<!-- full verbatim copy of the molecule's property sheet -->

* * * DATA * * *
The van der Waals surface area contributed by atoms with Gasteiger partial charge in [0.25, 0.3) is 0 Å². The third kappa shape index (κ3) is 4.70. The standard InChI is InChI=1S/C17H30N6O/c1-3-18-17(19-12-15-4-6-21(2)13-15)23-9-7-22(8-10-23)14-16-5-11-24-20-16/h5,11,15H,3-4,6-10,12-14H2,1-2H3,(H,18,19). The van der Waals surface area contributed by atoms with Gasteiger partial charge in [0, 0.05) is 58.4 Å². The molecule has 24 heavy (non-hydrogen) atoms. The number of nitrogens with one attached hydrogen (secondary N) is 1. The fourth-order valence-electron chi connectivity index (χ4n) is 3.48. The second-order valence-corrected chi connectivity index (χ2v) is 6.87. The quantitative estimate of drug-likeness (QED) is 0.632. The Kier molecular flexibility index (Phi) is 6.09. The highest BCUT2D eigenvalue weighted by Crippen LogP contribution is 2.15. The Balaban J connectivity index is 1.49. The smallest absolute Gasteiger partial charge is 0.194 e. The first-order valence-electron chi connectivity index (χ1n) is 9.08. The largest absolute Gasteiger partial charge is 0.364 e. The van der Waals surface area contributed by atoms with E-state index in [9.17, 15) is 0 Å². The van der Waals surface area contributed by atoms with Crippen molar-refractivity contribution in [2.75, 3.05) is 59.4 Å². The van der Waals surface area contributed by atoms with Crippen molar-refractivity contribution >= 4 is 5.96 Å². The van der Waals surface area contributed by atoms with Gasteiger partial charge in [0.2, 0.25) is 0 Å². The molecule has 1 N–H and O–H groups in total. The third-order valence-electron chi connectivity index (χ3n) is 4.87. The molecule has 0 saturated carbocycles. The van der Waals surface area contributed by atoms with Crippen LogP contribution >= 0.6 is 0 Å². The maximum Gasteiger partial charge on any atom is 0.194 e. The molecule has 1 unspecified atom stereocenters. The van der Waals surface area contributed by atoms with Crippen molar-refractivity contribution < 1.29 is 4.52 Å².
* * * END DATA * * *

The van der Waals surface area contributed by atoms with Gasteiger partial charge in [0.25, 0.3) is 0 Å². The third kappa shape index (κ3) is 4.70. The standard InChI is InChI=1S/C17H30N6O/c1-3-18-17(19-12-15-4-6-21(2)13-15)23-9-7-22(8-10-23)14-16-5-11-24-20-16/h5,11,15H,3-4,6-10,12-14H2,1-2H3,(H,18,19). The van der Waals surface area contributed by atoms with Gasteiger partial charge in [0, 0.05) is 58.4 Å². The molecule has 24 heavy (non-hydrogen) atoms. The number of nitrogens with one attached hydrogen (secondary N) is 1. The fourth-order valence-electron chi connectivity index (χ4n) is 3.48. The second-order valence-corrected chi connectivity index (χ2v) is 6.87. The quantitative estimate of drug-likeness (QED) is 0.632. The Kier molecular flexibility index (Phi) is 6.09. The highest BCUT2D eigenvalue weighted by Crippen LogP contribution is 2.15. The Balaban J connectivity index is 1.49. The smallest absolute Gasteiger partial charge is 0.194 e. The first-order valence-electron chi connectivity index (χ1n) is 9.08. The largest absolute Gasteiger partial charge is 0.364 e. The van der Waals surface area contributed by atoms with E-state index in [9.17, 15) is 0 Å². The van der Waals surface area contributed by atoms with Crippen molar-refractivity contribution in [2.75, 3.05) is 59.4 Å². The van der Waals surface area contributed by atoms with Crippen molar-refractivity contribution >= 4 is 5.96 Å². The van der Waals surface area contributed by atoms with Gasteiger partial charge in [0.2, 0.25) is 0 Å². The molecule has 1 N–H and O–H groups in total. The third-order valence-electron chi connectivity index (χ3n) is 4.87. The molecule has 0 saturated carbocycles. The van der Waals surface area contributed by atoms with Crippen LogP contribution >= 0.6 is 0 Å². The maximum Gasteiger partial charge on any atom is 0.194 e. The molecule has 1 unspecified atom stereocenters. The van der Waals surface area contributed by atoms with Crippen molar-refractivity contribution < 1.29 is 4.52 Å².